For Peacoats, the lapels are all standard width, so this is a non-issue.

How Long should a Peacoat be?

Unlike the Overcoat, a Peacoat should hit anywhere from mid to lower crotch. On my model, above, the Peacoat ends right around lower crotch. Anything longer than that wouldn’t be acceptable. Anything longer than lower-crotch or shorter than mid-crotch would throw off the proportions of your body and make you look weird. Balancing proportions is a mistake a lot of guys make and can really influence how big or small you look in clothing.

Crotch Measurements

The Best Overcoats & Peacoats for Men

Check out my Men’s Overcoats & Peacoats essential article for my favorite coats for men of any age or body type and the different ways to wear your Overcoat and Peacoat.

Credits

Photographer: Justiin Charles
Model: Joseph Boyd at Wilhelmina Models
Hair/Makeup: Brendan Robertson for Exclusive Artists Management using Clarins Skincare and Kevin Murphy Hair Care

What Size Belt To Buy

This article is part of my Men’s Clothing Fit Guide.
I see a lot of belt tragedies out there in my everyday life. So let’s get this settled once and for all and show you what size belt to buy. This will ensure we never have to talk or think about it ever again!

What Size Belt To Buy?

This is pretty straight-forward. Take your pants waist size and simply buy the next size up from that.

So if you’re a 34″ waist, buy a 36″ belt.

This will leave the perfect amount of belt left and won’t look too short or too long. See my graphics below for how your dress and casual belts should look while you’re wearing them.

The Proper Width & Lengths Of Your Belts

I talked about this in my Essential Belts story, but I’ll reiterate here, as well.

Dress Belts

You want the width to stay as near to 1.5″ as possible. Anything wider will be more bulky and is considered more casual. Anything slimmer than that is a woman’s or a fashion belt and that’s not what we’re going for here. Even though the width is only slightly smaller than a casual belt, it makes a huge difference in appearance. Compare this picture of a guy wearing a wider belt as a dress belt compared to the image of my model. Night and day, in my eyes even though it’s only about half an inch difference.

Dress Belts Too Short Long Thick - Ashley Weston

Casual Belts

Have your casual belt somewhere between 1 3/4 – 2″ wide. Anything more than that is too wide and will look out of place. Slimmer than that looks more like a dress belt.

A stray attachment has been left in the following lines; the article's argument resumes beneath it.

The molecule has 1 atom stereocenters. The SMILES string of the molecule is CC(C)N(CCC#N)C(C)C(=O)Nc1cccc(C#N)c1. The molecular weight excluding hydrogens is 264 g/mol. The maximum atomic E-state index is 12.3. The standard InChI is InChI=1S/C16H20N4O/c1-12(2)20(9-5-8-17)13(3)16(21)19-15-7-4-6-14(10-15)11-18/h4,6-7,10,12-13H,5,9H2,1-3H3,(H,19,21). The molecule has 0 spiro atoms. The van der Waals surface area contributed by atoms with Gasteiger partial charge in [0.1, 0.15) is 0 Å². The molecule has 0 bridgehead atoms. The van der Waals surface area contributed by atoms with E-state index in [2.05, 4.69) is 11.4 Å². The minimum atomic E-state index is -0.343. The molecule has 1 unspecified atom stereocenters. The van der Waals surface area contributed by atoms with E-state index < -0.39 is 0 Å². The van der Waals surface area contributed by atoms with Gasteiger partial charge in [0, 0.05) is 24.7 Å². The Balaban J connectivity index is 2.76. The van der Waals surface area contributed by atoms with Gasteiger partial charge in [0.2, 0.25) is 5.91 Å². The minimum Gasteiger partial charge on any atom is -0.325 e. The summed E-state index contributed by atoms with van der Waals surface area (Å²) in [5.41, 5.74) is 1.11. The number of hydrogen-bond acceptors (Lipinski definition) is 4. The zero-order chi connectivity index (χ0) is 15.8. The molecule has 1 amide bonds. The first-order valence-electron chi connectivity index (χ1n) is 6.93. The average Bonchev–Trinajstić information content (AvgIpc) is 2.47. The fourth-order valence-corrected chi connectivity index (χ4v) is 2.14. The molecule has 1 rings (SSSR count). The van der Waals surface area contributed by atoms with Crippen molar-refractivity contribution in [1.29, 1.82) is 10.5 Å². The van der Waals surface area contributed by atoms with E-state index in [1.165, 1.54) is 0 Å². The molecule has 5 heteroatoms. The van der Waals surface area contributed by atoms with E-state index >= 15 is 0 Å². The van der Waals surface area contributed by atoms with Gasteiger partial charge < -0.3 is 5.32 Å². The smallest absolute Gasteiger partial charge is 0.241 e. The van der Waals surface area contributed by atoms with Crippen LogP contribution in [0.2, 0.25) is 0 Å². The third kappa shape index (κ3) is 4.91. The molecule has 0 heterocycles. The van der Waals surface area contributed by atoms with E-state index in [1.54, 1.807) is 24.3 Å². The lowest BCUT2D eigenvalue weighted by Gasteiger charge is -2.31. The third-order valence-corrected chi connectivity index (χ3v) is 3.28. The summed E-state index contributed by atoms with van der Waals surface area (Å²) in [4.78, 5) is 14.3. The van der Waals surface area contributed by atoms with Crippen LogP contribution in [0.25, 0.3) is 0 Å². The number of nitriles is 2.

Casual Belts Too Wide and Long - Ashley Weston

The Best Mens Belts To Own

Check out my Men’s Wardrobe Essentials – Best Dress & Casual Belts story for details about my favorite belts that every man should own.

How Should Dress Shoes Fit?

This article is part of my Men’s Clothing Fit Guide.

I’ve seen so many articles and videos taking how to get the proper dress shoe fit that are completely unnecessary and just create more useless work and steps for the poor readers. Of course, if you ask a shoemaker or shoe salesperson about what goes into fitting for a pair of dress shoes, they’ll tell you about the painstaking process you must endure as they pull out their Brannock device and start measuring the length of every toe hair in relation to the current barometric pressure. As someone who dresses and fits men for shoes as part of my career, it’s all hogwash.

Never once, in all my years, with all my clients, have I ever needed to get an exact measurement of their feet – and this is because the brands and manufacturers don’t work this way. Their sizes aren’t universal and can vary wildly between brands. So a 9 in one brand might fit the same as a 10.5 in another brand. Each one is different, so it’s great that you know your right foot is 10.236 inches long by 4.789 inches wide, but that really doesn’t matter unless you’re getting custom made shoes.

So what you have to do is try on dress shoes and figure out how to get the best fit in that style/brand. Let me show you how.

Before Trying On Dress Shoes

You should know and do these few things before trying on dress shoes.

1. Know Your General Shoe Size

I’m assuming you’ve worn shoes before and have a general idea of your size? Great! That’s all you need. Like I said earlier, since each manufacturer has different fits and sizing for their shoes, it’ll all be trial and error anyways. The thing you want to do is get in the ballpark and use that as a starting point.

2. Dress shoes should fit perfectly the first time you try them on

If they don’t, they’ll never fit. Leather, especially in dress shoes, will stretch very, very little, so “working in” a pair of dress shoes is not going to happen and will be a waste of your time and money. One of the worst things ever is wearing a pair of uncomfortable shoes – as a woman, I know this all too well!

3. Your feet swell throughout the course of the day

So, if you can, try on shoes in the afternoon. This way, you’ll get the most realistic size and fit of the shoes.

4. Your feet are not the same size

Make sure the shoes fit your larger foot first, not the smaller one. Slightly too big is not uncomfortable, slightly too small is very uncomfortable.

How To Try on Shoes

When you’re trying on shoes, here’s the things to do and look out for.

Socks

Wear the type of socks that you will normally wear with these shoes. In other words, don’t wear your thick woolen socks, or your super thin ankle socks when trying on dress shoes.

Length

If you feel ANY bunching in the toes or feel the shoe pressing against any of your toenails, they’re too short. I see some places talking about your toes grazing the front of dress shoes – this is not correct.